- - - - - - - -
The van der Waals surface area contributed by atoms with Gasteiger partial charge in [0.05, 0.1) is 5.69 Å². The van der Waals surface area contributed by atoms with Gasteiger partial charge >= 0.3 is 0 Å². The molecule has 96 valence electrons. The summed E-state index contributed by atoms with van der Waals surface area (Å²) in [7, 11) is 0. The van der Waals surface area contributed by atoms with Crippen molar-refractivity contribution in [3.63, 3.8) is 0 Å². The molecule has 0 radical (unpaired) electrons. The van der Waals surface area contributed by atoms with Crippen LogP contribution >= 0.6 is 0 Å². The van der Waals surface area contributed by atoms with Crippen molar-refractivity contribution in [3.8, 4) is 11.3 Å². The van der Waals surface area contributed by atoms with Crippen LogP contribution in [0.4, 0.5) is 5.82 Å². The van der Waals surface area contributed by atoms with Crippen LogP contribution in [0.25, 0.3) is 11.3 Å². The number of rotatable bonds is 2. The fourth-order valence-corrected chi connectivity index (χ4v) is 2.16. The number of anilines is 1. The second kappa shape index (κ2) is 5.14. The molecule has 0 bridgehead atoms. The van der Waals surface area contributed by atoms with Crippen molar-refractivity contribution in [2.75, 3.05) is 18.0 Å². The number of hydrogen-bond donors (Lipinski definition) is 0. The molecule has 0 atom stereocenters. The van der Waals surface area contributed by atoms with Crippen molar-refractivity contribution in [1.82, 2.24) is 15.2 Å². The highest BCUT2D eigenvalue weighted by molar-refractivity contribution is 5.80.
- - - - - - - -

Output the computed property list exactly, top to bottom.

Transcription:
The van der Waals surface area contributed by atoms with Gasteiger partial charge in [0.05, 0.1) is 5.69 Å². The van der Waals surface area contributed by atoms with Gasteiger partial charge >= 0.3 is 0 Å². The molecule has 96 valence electrons. The summed E-state index contributed by atoms with van der Waals surface area (Å²) in [7, 11) is 0. The van der Waals surface area contributed by atoms with Crippen molar-refractivity contribution in [3.63, 3.8) is 0 Å². The molecule has 0 radical (unpaired) electrons. The van der Waals surface area contributed by atoms with Crippen LogP contribution >= 0.6 is 0 Å². The van der Waals surface area contributed by atoms with Crippen molar-refractivity contribution in [3.8, 4) is 11.3 Å². The van der Waals surface area contributed by atoms with Crippen LogP contribution in [0.4, 0.5) is 5.82 Å². The van der Waals surface area contributed by atoms with Crippen LogP contribution in [0.25, 0.3) is 11.3 Å². The number of rotatable bonds is 2. The fourth-order valence-corrected chi connectivity index (χ4v) is 2.16. The number of anilines is 1. The second kappa shape index (κ2) is 5.14. The molecule has 0 bridgehead atoms. The van der Waals surface area contributed by atoms with Crippen molar-refractivity contribution in [2.75, 3.05) is 18.0 Å². The number of hydrogen-bond donors (Lipinski definition) is 0. The molecule has 0 atom stereocenters. The van der Waals surface area contributed by atoms with Crippen molar-refractivity contribution in [1.82, 2.24) is 15.2 Å². The highest BCUT2D eigenvalue weighted by molar-refractivity contribution is 5.80.